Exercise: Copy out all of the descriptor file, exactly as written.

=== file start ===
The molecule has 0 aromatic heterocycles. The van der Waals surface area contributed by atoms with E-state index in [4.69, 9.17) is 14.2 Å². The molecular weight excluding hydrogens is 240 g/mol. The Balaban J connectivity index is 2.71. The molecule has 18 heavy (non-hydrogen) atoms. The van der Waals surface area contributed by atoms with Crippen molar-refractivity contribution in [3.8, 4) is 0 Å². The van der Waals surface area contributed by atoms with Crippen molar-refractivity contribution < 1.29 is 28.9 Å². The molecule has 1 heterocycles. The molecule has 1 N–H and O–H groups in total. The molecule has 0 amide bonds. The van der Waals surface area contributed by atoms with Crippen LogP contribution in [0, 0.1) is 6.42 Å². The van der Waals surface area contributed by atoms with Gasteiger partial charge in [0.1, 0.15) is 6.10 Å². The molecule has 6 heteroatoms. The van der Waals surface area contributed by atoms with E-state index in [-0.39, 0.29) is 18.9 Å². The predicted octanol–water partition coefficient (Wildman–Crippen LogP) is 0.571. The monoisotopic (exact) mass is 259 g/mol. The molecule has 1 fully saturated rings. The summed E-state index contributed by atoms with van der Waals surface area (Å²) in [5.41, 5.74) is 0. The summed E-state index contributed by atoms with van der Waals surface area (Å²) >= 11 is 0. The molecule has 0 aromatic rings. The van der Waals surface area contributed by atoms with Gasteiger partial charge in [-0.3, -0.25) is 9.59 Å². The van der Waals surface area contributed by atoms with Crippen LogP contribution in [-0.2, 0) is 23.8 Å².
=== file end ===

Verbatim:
The molecule has 0 aromatic heterocycles. The van der Waals surface area contributed by atoms with E-state index in [4.69, 9.17) is 14.2 Å². The molecular weight excluding hydrogens is 240 g/mol. The Balaban J connectivity index is 2.71. The molecule has 18 heavy (non-hydrogen) atoms. The van der Waals surface area contributed by atoms with Crippen molar-refractivity contribution in [3.8, 4) is 0 Å². The van der Waals surface area contributed by atoms with Crippen molar-refractivity contribution < 1.29 is 28.9 Å². The molecule has 1 heterocycles. The molecule has 1 N–H and O–H groups in total. The molecule has 0 amide bonds. The van der Waals surface area contributed by atoms with Crippen LogP contribution in [0, 0.1) is 6.42 Å². The van der Waals surface area contributed by atoms with Gasteiger partial charge in [0.1, 0.15) is 6.10 Å². The molecule has 6 heteroatoms. The van der Waals surface area contributed by atoms with E-state index in [-0.39, 0.29) is 18.9 Å². The predicted octanol–water partition coefficient (Wildman–Crippen LogP) is 0.571. The monoisotopic (exact) mass is 259 g/mol. The molecule has 1 fully saturated rings. The summed E-state index contributed by atoms with van der Waals surface area (Å²) in [5.41, 5.74) is 0. The summed E-state index contributed by atoms with van der Waals surface area (Å²) >= 11 is 0. The molecule has 0 aromatic rings. The van der Waals surface area contributed by atoms with Gasteiger partial charge in [-0.3, -0.25) is 9.59 Å². The van der Waals surface area contributed by atoms with Crippen LogP contribution in [-0.2, 0) is 23.8 Å².